Real time was no longer compelling. Days, weeks, months, and years came and went without much physical change in my surroundings. Surely I was aging. My hair must have grown, I must have cut it; it must have grown again. Gravity must have been working on my sedentary body, but I didn’t notice. I only paid attention to my back and shoulders because they seized up on me from long sitting. Later, after I left the company, there was a masseuse on staff. That way, even the back and shoulders could be soothed—all the better to keep you in your seat.
What was compelling was the software. I was making something out of nothing, I thought, and I admit the software had more life for me than my brief love affair, my friends, my cat, my house, my neighbor who was stabbed and nearly killed by her husband. I was creating (“creating”—that is the word we used) a device-independent interface library. One day, I sat in a room by myself surrounded by computer monitors from various manufacturers. I remember looking at the screens of my companions and saying, “Speak to me.”
I completed the interface library in two years and left the company. On my last day on the job, the financial officer gave me a check: it was a payment to buy back most of my stock. I knew this was coming. When I was hired I’d signed an agreement: the price of leaving before five years was the return of the stock. Still, I didn’t feel free or virtuous. I put the check in my pocket, then got drunk at my farewell party.
Five years later, the company went public. For the engineers who’d stayed, the original arrangement was made good: in exchange for giving up seven years of their lives, they became very, very wealthy. As for me, I bought a car. A red one.
Frank was thinking he had to get closer to the machine. Somehow, he’d floated up. Up from memory heaps and kernels. Up from file systems. Up through utilities. Up to where he was now: an end-user query tool. Next thing, he could find himself working on general ledgers, invoices—God—financial reports. Somehow, he had to get closer to the machine.
Frank hated me. Not only was I closer to the machine, I had won the coin toss to get the desk near the window. Frank sat in full view of the hallway, and he was farther from the machine.
Frank was nearly forty. His wife was pregnant. Outside, in the parking lot (which he couldn’t see through my window), his new station wagon was heating up in the sun. Soon he’d have a kid, a wife who had just quit her job, a wagon with a child carrier, and an end-user query tool. Somehow, he had to get closer to the machine.
Here are the reasons Frank wanted to be closer to the machine: The machine means midnight dinners of Diet Coke. It means unwashed clothes and bare feet on the desk. It means anxious rides through mind-time that have nothing to do with the clock. To work on things used only by machines or other programmers—that’s the key. Programs and machines don’t care how you live. They don’t care when you live. You can stay, come, go, sleep, or not. At the end of the project looms a deadline, the terrible place where you must get off the train. But in between, for years at a stretch, you are free: free from the obligations of time.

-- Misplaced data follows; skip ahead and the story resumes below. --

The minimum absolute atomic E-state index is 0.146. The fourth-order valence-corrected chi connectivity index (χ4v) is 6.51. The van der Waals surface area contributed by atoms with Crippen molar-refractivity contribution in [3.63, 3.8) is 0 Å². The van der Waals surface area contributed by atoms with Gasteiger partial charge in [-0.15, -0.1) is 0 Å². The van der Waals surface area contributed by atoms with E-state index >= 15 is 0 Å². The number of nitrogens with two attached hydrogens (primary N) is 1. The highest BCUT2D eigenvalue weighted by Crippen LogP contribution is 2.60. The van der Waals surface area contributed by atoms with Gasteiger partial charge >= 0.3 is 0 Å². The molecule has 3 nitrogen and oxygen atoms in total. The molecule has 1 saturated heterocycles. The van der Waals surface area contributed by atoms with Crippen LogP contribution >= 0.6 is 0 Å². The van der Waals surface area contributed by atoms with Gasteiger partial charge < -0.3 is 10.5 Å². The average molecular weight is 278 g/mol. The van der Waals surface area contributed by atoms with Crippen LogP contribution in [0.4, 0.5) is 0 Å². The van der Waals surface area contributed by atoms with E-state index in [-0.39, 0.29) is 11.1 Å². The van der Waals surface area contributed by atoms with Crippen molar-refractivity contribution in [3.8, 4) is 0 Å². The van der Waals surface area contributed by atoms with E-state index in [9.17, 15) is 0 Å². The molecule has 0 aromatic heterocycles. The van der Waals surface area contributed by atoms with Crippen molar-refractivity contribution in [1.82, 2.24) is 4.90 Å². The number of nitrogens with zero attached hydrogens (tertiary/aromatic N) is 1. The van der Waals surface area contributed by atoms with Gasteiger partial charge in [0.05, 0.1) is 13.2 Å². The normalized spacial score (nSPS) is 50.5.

To express the idea of being “closer to the machine,” an engineer refers to “low-level code.” In regular life, “low” usually signifies something bad. In programming, “low” is good. Low is better.
If the code creates programs that do useful work for regular human beings, it is called “higher.” Higher-level programs are called “applications.” Applications are things that people use. Although it would seem that usefulness by people would be a good thing, from a programmer’s point of view, direct people-use is bad. If regular people, called “users,” can understand the task accomplished by your program, you will be paid less and held in lower esteem. In the regular world, the term “higher” may be better, but in programming higher is worse. High is bad.
If you want money and prestige, you need to write code that only machines or other programmers understand. Such code is “low.” It’s best if you write microcode, a string of zeros and ones that only a processor reads. The next best thing is assembler code, a list of instructions to the processor, but readable if you know what you’re doing. If you can’t write microcode or assembler, you might get away with writing in the C language or C+ +. C and C+ + are really sort of high, but they’re considered “low.” So you still get to be called a “software engineer.” In the grand programmer scheme of things, it’s vastly better to be a “software engineer” than a “programmer.” The difference is thousands of dollars a year and a potential fortune in stock.
My office mate Frank was a man vastly unhappy in his work. He looked over my shoulder, everyone’s shoulder, trying to get away from the indignity of writing a program used by normal human beings. This affected his work. His program was not all it should have been, and for this he was punished. His punishment was to have to talk to regular people.
Frank became a sales-support engineer. Ironically, working in sales and having a share in bonuses, he made more money. But he got no more stock options. And in the eyes of other engineers, Frank was as “high” as one could get. When asked, we said, “Frank is now in sales.” This was equivalent to saying he was dead.
Real techies don’t worry about forced eugenics. I learned this from a real techie in the cafeteria of a software company.